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Village faces room tax shortfall PDF Print E-mail
Community
Written by Steve Ostermann   
Wednesday, 06 January 2010 19:24

Baymont Inn’s delinquent payments for 2009 leave Grafton shy of revenue for debt payment, marketing

The Village of Grafton is facing a shortfall in room tax revenue due to delinquent payments from one of two hotels that operate in the community.

Village Administrator Darrell Hofland said Baymont Inn & Suites, 1415 N. Port Washington Rd., has yet to make 7% payments for revenue from the second and third quarters of 2009, as required under the municipal room tax ordinance.

The village received the hotel’s first-quarter payment of $14,587, which was 19.5% less than the $18,119 the business paid for the same period in 2008. The first-quarter total was also the lowest amount received by the village for that period since 2005.

“It was a surprise that it was substantially lower,” Hofland said.

Village officials were subsequently caught off guard, Hofland added, when the Baymont failed to make payments for either of the next two quarters.

“Both payments are long past due. The village has made numerous contacts with Baymont Inn & Suites but has gotten no response,” he said.
After reviewing the revenue figures on Monday, the Finance Committee directed the village staff to “look for ways to encourage or force payment by the hotel,” Hofland said.

According to a report to the committee, the village’s other hotel — the newly opened Hampton Inn & Suites at 2633 Washington St. — made its first payment of $23,795 for the third quarter of 2009. Hofland said village officials were surprised by that “larger than anticipated” amount.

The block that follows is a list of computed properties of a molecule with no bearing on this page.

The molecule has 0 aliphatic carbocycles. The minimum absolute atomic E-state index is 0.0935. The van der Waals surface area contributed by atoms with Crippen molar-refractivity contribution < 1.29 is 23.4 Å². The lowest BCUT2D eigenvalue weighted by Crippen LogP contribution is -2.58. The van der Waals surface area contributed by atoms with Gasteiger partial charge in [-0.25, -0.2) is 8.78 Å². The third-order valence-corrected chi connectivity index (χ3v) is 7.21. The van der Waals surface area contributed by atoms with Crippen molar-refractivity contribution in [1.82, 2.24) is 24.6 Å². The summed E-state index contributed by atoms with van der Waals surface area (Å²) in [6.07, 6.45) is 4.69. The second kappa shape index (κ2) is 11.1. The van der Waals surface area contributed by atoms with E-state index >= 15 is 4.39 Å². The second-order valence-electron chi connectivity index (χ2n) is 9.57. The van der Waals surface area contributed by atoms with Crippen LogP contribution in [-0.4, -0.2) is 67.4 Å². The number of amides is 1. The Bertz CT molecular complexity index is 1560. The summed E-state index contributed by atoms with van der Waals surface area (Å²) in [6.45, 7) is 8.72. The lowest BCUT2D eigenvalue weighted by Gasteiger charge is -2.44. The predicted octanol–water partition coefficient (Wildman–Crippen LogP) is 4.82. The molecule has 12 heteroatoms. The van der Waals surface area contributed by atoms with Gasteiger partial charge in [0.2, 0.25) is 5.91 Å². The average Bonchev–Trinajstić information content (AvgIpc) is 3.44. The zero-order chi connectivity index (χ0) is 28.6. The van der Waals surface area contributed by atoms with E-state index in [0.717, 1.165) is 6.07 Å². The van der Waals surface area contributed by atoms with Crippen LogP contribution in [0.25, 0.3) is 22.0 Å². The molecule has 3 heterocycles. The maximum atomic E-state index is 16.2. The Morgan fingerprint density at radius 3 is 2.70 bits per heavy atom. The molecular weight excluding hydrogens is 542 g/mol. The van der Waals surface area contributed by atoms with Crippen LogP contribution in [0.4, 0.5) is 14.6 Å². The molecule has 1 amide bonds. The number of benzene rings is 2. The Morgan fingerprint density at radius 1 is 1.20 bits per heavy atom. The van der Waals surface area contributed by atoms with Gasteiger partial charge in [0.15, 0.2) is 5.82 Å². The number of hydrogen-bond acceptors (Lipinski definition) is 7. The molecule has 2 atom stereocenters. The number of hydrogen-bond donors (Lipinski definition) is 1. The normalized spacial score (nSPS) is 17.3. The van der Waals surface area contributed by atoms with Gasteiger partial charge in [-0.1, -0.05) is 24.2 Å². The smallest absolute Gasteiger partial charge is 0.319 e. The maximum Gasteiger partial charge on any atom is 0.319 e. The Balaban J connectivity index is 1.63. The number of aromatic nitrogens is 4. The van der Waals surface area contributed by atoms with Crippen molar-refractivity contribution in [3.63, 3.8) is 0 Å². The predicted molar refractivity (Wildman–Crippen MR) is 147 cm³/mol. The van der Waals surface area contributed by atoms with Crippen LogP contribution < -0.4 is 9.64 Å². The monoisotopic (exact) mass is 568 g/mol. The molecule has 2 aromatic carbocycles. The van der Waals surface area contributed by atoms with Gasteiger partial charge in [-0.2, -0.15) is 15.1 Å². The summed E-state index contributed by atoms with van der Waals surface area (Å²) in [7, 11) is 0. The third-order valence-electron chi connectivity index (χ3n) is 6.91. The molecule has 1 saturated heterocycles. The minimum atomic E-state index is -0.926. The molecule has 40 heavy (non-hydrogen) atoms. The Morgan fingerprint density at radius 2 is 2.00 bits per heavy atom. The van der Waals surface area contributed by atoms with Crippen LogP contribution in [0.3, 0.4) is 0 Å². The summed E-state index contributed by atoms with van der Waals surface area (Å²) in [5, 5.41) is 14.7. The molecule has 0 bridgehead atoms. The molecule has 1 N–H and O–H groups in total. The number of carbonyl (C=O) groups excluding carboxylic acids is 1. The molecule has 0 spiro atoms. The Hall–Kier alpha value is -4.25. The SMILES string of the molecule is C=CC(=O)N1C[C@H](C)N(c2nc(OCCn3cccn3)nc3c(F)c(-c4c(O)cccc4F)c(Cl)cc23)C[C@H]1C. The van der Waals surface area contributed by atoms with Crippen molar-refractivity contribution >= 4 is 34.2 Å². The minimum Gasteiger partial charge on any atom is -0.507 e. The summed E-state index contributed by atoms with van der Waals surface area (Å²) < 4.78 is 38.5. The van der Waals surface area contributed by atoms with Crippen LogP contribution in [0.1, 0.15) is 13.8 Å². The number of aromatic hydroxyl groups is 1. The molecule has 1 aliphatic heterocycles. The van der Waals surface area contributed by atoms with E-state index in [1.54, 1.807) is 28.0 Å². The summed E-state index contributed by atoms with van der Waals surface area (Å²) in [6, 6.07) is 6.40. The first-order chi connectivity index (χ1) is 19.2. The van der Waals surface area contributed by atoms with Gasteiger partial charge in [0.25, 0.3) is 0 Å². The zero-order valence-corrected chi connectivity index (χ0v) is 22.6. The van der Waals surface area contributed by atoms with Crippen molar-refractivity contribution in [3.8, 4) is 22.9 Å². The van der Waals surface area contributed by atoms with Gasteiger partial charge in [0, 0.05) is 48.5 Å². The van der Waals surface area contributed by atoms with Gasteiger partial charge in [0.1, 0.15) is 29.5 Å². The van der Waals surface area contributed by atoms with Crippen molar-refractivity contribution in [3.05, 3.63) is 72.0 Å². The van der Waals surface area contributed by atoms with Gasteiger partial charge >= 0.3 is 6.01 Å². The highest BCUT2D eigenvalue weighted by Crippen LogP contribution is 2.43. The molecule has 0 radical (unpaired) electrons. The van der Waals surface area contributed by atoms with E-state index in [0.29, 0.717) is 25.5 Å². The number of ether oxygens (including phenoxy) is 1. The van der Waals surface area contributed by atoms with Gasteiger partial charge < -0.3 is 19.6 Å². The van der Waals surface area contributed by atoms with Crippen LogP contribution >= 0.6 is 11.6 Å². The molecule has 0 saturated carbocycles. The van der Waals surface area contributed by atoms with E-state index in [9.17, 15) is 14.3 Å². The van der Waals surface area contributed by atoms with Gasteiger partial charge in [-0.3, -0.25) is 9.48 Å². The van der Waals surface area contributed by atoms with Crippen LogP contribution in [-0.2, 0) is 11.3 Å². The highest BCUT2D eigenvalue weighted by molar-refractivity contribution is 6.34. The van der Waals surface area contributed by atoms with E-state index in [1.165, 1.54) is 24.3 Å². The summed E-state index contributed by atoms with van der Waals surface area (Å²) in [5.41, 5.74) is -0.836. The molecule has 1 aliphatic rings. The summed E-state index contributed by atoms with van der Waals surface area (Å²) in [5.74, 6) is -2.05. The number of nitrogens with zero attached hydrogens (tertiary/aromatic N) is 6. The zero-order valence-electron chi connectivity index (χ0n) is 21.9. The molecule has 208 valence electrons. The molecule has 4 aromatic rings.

Neither hotel has made payments for the fourth quarter of 2009, which are expected early this year.

Like other municipalities, the village uses room tax revenue to help fund marketing efforts and offset debt payments. The village receives 5% of the revenue, and the other 2% goes to the Grafton Area Chamber of Commerce for use in tourism promotions.

In 2008, the village received $94,189 from the Baymont, the most the hotel has paid in any year and a 7.5% increase over the 2007 total of $87,583, the previous high.

Although the Hampton Inn & Suites’ third-quarter payment helped bolster the room tax coffer, the village depends on timely payments from both hotels for budgetary purposes, Hofland noted.

“Because the village relies on room taxes to help make debt-service payments as well as funding the Chamber’s needs, it’s an important source of revenue,” he said.

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